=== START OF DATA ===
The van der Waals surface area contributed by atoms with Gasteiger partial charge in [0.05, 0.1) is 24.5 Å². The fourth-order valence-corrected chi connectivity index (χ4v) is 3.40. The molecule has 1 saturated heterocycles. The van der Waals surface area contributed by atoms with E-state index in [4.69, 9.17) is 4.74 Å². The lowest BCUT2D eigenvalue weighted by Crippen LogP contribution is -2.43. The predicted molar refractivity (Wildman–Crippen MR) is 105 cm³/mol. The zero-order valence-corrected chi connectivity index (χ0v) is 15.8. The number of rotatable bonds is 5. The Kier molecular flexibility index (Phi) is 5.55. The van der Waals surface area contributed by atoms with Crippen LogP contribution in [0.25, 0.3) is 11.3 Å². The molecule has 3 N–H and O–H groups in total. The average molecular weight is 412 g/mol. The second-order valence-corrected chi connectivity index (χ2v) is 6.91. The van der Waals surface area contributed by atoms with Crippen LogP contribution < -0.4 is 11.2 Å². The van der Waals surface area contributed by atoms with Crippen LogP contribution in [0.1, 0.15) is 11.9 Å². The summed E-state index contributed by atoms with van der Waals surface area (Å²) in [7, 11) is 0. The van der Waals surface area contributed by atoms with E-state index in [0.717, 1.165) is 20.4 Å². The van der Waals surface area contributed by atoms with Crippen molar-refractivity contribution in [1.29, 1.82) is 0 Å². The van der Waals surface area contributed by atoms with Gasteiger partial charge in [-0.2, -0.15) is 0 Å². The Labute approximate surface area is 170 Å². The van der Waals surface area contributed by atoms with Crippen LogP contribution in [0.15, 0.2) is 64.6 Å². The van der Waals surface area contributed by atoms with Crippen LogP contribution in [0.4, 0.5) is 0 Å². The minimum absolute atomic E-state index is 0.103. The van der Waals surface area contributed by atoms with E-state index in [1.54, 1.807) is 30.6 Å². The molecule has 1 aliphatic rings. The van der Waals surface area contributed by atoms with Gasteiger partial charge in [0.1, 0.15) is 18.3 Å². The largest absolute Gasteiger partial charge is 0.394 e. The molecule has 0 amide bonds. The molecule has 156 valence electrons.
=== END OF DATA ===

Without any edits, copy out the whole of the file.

The van der Waals surface area contributed by atoms with Gasteiger partial charge in [0.05, 0.1) is 24.5 Å². The fourth-order valence-corrected chi connectivity index (χ4v) is 3.40. The molecule has 1 saturated heterocycles. The van der Waals surface area contributed by atoms with E-state index in [4.69, 9.17) is 4.74 Å². The lowest BCUT2D eigenvalue weighted by Crippen LogP contribution is -2.43. The predicted molar refractivity (Wildman–Crippen MR) is 105 cm³/mol. The zero-order valence-corrected chi connectivity index (χ0v) is 15.8. The number of rotatable bonds is 5. The Kier molecular flexibility index (Phi) is 5.55. The van der Waals surface area contributed by atoms with Crippen LogP contribution in [0.25, 0.3) is 11.3 Å². The molecule has 3 N–H and O–H groups in total. The average molecular weight is 412 g/mol. The second-order valence-corrected chi connectivity index (χ2v) is 6.91. The van der Waals surface area contributed by atoms with Crippen LogP contribution < -0.4 is 11.2 Å². The van der Waals surface area contributed by atoms with Crippen LogP contribution in [0.1, 0.15) is 11.9 Å². The summed E-state index contributed by atoms with van der Waals surface area (Å²) in [7, 11) is 0. The van der Waals surface area contributed by atoms with E-state index in [0.717, 1.165) is 20.4 Å². The van der Waals surface area contributed by atoms with Crippen molar-refractivity contribution in [1.29, 1.82) is 0 Å². The van der Waals surface area contributed by atoms with Gasteiger partial charge in [-0.2, -0.15) is 0 Å². The Labute approximate surface area is 170 Å². The van der Waals surface area contributed by atoms with Crippen LogP contribution in [0.15, 0.2) is 64.6 Å². The van der Waals surface area contributed by atoms with Crippen LogP contribution in [0.4, 0.5) is 0 Å². The minimum absolute atomic E-state index is 0.103. The van der Waals surface area contributed by atoms with E-state index in [1.54, 1.807) is 30.6 Å². The molecule has 1 aliphatic rings. The van der Waals surface area contributed by atoms with Gasteiger partial charge in [0.1, 0.15) is 18.3 Å². The largest absolute Gasteiger partial charge is 0.394 e. The molecule has 0 amide bonds. The molecule has 156 valence electrons.